Op-Ed: Fat shaming has no place in dialog about seats

With all the compassion of a schoolyard bully, a Jetstar passenger has used the power of the pen to ridicule and dehumanize a passenger of size whom he says was seated next to him on a recent flight from Perth to Sydney.

But rather than receive scorn for what must be one of the most vulgar, mean-spirited #PaxEx diatribes ever written, its author, Rich Wisken, has become an Internet sensation, watching with glee as his toxic letter of complaint to Jetstar has gone viral with the help of publications like the Huffington Post and the Daily Mail. I can’t in good conscience link to the article here so you’ll have to “Google it” if you want to read it.

05_WebBanner_300x300Wisken’s Twitter page says “I write silly things on the Internet.” No, sir, you write malicious things on the Internet. And sadly, you’re being celebrated for it. Fat shaming must surely be one of the last cesspools of prejudice in which society can wallow without fear of consequence.

If any good can come of this sad episode, perhaps it will prompt airlines to look more seriously at offering wider seats on board their aircraft. A few years ago, Airbus unveiled a new seat-triple concept for its A320 family. The design, developed by B/E Aerospace, featured two 17in-wide seats and a third, 20in-wide seat, the latter of which could accommodate passengers of size or reduced mobility (at a higher price).

While no airline customer for the 17in-17in-20in concept has yet been announced, the Irish Independent reports that Aer Lingus is keeping “under review” the possible introduction of wider seating, and hints that the Airbus seat-triple would be a good option.

Explaining how Airbus monitors trends on the ground to meet the needs of passengers in the air, Airbus VP cabin innovation & design Ingo Wuggetzer recently noted that the next generation of traveler is indeed wider in girth.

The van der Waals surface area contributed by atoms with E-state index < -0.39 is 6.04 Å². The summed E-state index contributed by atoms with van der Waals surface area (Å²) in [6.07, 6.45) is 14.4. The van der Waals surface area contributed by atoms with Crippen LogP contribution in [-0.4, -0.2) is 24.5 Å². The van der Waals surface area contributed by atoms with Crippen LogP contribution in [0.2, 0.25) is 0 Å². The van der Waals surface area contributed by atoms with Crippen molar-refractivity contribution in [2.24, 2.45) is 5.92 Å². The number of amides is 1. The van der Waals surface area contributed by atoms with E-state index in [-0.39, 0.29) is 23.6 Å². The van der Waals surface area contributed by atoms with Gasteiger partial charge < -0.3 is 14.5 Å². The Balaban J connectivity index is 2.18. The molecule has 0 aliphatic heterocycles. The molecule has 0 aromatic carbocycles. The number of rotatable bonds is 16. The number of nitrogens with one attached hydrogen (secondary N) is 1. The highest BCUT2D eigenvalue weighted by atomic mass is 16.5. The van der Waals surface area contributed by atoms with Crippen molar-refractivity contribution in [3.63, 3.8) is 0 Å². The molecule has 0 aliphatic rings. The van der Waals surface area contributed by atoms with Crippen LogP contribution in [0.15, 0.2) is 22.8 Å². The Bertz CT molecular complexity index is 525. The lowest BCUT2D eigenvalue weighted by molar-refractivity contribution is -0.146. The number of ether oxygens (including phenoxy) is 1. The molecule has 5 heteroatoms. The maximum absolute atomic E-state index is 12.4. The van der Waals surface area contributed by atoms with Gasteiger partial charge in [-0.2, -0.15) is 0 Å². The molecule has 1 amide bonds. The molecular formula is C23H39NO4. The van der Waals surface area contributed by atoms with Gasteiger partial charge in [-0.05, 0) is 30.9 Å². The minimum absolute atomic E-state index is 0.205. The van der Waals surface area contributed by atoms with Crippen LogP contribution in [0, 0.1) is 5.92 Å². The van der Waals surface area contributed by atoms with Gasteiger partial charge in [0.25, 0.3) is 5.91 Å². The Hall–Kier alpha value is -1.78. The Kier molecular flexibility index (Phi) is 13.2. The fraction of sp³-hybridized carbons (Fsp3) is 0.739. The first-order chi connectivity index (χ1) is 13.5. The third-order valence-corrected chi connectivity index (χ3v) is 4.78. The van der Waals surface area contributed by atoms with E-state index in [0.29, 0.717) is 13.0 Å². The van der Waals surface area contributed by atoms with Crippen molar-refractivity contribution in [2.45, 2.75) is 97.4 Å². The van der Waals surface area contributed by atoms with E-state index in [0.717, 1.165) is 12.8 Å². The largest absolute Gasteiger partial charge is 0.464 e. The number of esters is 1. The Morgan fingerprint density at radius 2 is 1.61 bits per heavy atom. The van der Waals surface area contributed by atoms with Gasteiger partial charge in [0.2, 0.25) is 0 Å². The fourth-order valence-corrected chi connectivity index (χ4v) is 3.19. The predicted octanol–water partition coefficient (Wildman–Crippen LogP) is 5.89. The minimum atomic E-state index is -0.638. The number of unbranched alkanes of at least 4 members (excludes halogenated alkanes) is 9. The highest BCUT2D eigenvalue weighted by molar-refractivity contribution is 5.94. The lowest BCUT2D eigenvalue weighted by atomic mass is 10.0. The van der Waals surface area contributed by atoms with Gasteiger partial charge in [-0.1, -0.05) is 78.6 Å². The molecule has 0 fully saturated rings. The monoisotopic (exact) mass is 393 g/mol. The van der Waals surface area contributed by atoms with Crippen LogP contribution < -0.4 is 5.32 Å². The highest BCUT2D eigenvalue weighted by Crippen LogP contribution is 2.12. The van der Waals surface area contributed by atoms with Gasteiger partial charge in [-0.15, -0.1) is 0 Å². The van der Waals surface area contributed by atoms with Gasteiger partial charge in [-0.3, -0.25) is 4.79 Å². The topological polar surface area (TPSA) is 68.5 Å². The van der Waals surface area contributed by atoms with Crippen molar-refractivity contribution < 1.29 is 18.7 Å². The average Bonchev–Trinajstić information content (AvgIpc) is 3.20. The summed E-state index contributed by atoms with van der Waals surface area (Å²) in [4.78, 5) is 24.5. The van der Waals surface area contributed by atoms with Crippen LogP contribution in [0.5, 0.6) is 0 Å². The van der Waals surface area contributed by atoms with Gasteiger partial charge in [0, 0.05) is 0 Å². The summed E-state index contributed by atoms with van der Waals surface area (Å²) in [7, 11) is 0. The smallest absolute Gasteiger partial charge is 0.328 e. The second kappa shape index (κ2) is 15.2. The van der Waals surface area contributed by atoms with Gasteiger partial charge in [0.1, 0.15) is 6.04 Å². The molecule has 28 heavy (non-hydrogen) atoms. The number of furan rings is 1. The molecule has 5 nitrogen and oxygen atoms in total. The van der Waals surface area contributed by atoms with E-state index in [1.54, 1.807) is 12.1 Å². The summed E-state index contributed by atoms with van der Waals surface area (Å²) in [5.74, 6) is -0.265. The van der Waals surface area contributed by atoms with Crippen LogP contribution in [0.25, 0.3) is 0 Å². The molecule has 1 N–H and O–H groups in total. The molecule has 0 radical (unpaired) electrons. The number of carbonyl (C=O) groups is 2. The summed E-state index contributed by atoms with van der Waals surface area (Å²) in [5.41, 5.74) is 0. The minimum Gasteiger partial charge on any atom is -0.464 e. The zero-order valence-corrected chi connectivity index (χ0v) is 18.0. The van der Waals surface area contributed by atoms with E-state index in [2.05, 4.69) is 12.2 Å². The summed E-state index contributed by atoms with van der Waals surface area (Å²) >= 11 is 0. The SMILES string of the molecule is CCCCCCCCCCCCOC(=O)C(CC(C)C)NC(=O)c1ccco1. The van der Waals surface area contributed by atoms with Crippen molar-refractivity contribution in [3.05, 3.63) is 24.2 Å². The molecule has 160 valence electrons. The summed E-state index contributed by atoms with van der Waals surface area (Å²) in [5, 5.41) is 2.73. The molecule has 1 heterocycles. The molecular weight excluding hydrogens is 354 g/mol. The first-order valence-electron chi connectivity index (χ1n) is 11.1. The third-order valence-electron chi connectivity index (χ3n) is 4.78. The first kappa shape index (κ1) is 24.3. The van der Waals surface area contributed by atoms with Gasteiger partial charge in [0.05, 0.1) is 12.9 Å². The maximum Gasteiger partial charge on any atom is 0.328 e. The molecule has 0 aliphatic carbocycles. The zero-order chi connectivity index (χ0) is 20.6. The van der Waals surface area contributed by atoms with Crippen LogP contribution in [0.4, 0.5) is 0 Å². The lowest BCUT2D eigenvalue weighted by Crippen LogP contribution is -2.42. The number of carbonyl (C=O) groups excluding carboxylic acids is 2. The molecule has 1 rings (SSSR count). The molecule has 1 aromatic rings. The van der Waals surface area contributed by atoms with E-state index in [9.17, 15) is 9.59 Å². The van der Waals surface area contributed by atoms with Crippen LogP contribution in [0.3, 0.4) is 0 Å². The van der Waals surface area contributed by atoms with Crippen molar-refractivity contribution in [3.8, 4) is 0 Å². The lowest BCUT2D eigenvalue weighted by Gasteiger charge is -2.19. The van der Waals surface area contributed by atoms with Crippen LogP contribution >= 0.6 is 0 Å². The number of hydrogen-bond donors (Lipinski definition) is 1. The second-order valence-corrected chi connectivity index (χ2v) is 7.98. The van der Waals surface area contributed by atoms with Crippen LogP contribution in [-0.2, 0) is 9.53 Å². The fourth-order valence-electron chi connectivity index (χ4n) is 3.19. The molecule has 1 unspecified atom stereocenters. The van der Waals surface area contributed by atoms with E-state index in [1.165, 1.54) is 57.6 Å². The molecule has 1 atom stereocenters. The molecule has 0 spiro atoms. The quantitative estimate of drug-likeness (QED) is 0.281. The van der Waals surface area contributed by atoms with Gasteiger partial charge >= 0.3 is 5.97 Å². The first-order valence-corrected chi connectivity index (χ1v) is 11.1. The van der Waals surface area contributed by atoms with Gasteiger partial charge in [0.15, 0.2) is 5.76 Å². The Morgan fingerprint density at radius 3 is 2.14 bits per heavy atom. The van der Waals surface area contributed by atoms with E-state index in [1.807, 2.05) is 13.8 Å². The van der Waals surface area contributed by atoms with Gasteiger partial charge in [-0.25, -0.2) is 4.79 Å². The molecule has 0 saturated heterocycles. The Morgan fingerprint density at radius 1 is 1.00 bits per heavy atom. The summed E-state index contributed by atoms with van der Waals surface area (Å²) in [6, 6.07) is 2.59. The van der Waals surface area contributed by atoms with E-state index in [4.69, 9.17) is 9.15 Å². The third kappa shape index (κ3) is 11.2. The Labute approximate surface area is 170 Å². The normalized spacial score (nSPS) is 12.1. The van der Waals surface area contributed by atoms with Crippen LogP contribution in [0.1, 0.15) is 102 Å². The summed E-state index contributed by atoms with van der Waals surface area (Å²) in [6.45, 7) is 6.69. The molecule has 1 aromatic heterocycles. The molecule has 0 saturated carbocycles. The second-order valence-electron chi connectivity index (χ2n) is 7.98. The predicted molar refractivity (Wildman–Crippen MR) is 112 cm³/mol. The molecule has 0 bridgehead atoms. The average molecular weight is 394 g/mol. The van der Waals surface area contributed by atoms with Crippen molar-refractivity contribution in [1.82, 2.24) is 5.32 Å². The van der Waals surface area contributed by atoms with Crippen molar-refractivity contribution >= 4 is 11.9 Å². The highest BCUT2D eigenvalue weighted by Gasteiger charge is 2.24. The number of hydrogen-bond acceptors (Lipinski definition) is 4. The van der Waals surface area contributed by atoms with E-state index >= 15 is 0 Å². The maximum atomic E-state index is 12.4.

Let’s hope that the next generation of traveler also has more milk of human kindness than Rich Wisken.


  1. Rich WIsken is neither clever nor funny. His letter is simply mean-spirited. The real story here is that the average human being is getting larger (taller, broader, yes – even heavier), and oddly, the airlines just keep making their seats smaller. These days, flying commercially is an all-around uncomfortable experience.

  2. Shane

    He wasn’t fat shaming, he was complaining about the crap service he got from Jetstar.

    He didn’t name the fat person, he described his discomfort at being trapped next to an obese person who obviously didn’t fit into the seat.

    You’re like every other person who’s taken the high moral ground on his letter, you’ve missed the point entirely.

    If anything, it opens up a bigger issue of what is an obese person doing in an exit isle above the wing? What happens in an emergency? They get stuck in the exit and everyone gets trapped? In Australia the flight attendants are required to ask if you have any physical impediments that would hinder your ability to open the exit in an emergency. I cannot see how a morbidly obese individual could ever have the physical capability of opening an emergency exit and getting out, when they have difficulty standing up.

    How about you look at the real issue, which is safety, and not focus on the fluff of not offending fat people for being fat.

  3. I think the real question in all this that appears to have been lost is:

    What the hell were Jetstar doing permitting such a morbidly obese person into an emergency exit row? Aren’t those folks supposed to be able to open escape doors & perform other physical tasks as required?

    When I fly other airlines, flight attendants explain to those of us in the exit rows that we’re required to perform extra tasks and be called upon to help.

    No mention of whether the Jetstar folks did this or not and, if performed, how the large person in question was going to be able to perform the actions required.

    Given everything else we have to suffer for “Safety & Security” reasons, I’m surprised this issue hasn’t been pounced on.

  4. Lee

    I totally agree with his sentiments. It’s ridiculous that we have to put up with so many overweight people (who always have a convenient excuse) expecting the same treatment on a space and weight constrained mode of transport as people half their size.

    This person should have been forced to buy two seats.

  5. Mary Kirby